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Monday, 28 April 2008

Alto Adige/Sud-Tyrol

Eighteen degrees at 2pm. Overcast. The hygrometer hairs at the nape of my neck suggest it may rain e'er long.

Last Thursday we boarded Pandissima for a weekend's visit to Alto Adige/Sud-Tyrol (anybody know how to do an umlaut?). The trip included two heart-pounding, truck-dodging hours of novice driving on the autostrada to take us up into the heart of the mountains.

Alto Adige/Sud-Tyrol was part of the Austro-Hungarian empire until the end of the first world war, when it was handed over to Italy. It became an autonomous province of Italy after the second world war. Both German and Italian are spoken here, although in essence, the region looks north rather than south for its culture, architecture and traditions. All signs are bilingual, and someone at some time or another seems to have been given the interesting job of translating all the original Austrian place names and street names into an Italian version. For example, the village name Unser Frau becomes Madonna in Italian, and a letter addressed to either one would get to the same place, adding, I would imagine, a fair amount of complexity to mail sorting. A second example was Baeckergasse (Baker's Alley), which I saw twinned with the slighly misleading Via Fornaio (Baker Street).

There is also a mysterious local language, called Ladin, which is similar to the Swiss Romansch and which itself seems to have a couple of distinct dialects.

To be recommended is Berghotel Tyrol which is situated in the high Val Senales/Schnalstal. It is the first hotel I've come across as a mother where I haven't had to chase a porter around the place trying to locate the pre-requested cot and have it brought to the room and set up, and where said room was large enough to accommodate two adults and two children with space also for their (always) considerable luggage. The food also was exceptionally good. Extras include a pool, sauna, games room and ski facilities. Plus very sympathetic staff, who immediately went in search of extra blankets when M. developed the fever that went with the stomach-bug (oh yes, we all had it in the end).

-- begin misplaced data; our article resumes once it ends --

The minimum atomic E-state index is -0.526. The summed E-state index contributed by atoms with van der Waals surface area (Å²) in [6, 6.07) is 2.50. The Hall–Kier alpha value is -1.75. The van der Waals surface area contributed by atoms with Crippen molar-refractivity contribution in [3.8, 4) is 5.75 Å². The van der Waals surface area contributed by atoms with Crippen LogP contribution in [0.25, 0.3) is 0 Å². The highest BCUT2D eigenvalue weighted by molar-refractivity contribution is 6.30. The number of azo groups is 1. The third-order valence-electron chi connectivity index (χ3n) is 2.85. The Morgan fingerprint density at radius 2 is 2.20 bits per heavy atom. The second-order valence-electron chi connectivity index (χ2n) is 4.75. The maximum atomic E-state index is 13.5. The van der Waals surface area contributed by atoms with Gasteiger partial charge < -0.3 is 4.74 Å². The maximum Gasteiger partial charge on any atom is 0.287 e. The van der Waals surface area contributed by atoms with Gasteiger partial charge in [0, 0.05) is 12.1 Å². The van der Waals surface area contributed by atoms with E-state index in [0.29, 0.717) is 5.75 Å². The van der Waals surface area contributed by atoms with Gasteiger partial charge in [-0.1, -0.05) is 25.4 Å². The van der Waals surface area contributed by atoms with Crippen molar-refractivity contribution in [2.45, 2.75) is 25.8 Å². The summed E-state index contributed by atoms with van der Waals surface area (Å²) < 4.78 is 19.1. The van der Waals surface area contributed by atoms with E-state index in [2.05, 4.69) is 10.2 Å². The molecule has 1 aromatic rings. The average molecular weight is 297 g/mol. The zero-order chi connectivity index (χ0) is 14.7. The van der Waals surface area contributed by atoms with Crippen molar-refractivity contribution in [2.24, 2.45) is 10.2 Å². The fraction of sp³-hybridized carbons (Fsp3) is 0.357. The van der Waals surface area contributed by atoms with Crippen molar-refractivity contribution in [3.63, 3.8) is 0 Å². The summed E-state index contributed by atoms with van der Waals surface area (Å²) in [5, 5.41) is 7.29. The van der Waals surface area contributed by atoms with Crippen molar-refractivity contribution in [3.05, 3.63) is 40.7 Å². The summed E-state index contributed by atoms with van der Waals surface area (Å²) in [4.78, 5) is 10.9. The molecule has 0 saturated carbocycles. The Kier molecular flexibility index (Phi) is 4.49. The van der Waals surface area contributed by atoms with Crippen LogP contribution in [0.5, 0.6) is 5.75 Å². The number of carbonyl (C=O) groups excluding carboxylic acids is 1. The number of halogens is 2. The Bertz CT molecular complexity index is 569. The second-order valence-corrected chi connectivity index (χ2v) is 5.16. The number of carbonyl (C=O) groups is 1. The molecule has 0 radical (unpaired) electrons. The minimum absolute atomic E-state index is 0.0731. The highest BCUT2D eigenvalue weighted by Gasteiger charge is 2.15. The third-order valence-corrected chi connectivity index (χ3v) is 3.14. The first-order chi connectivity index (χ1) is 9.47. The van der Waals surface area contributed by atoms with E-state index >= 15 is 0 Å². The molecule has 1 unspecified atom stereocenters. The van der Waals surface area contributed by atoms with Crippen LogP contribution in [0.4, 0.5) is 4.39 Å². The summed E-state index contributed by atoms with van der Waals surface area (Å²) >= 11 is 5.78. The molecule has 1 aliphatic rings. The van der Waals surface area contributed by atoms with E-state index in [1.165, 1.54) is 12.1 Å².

Thank-you to our hosts the Weithaler family, for their hospitality, and patience with the mess the children made of the dining room every meal time.
Outings included a visit to the beautiful Trauttmansdorff Castle Gardens, where some thoughtful person had bothered to insert all sorts of strange and wonderful gadgets and play areas for children among the exotic plantings and babbling waterways. This made it possible for everyone in the party, from the 69-year-old gardening enthusiast to the 21-month-old toddler, to find something of interest, and meant that there was almost no whining (from any age group) all morning. Lunch took place in the pretty town of Meran/Merano in a beer garden worthy of a place among Munich's most typical, sending M. into paroxysms of nostalgia.

The following day we walked further up the mountain to the highest cereal-growing farm in the region, at 1952m, where we tried some of the locally made Schnalser-speck, cured bacon. Rich, strong-tasting and delicious! The farmyard full of chickens, cats and lambs proved to be ample diversion for the children.

Strangely (for me, anyway), it is still winter in the mountains. The daffodils are just beginning to flower at c.2000m, an event that took place here in Carmine about a month ago, if not more. Driving back down to the lowlands became an exercise in time travel. The trees gradually greened, and soon the naked pines transmuted into row upon row of espaliered apple trees blossoming white and pink. At Trauttmansdorff Castle, thousands of brightly-coloured tulips danced in the sunshine.

And back here in Carmine the landscape is warm and lush. I've today declared summer, planted the tomatoes, and although it's going to be a little hard on the knobblies for the next couple of weeks, I've put away the long trousers in favour of summer shorts.

2 comments:

Dave said...

Louise,

Try http://allchars.zwolnet.com/ for all your unusual character needs.

brokenax@hotmail.com

Louise said...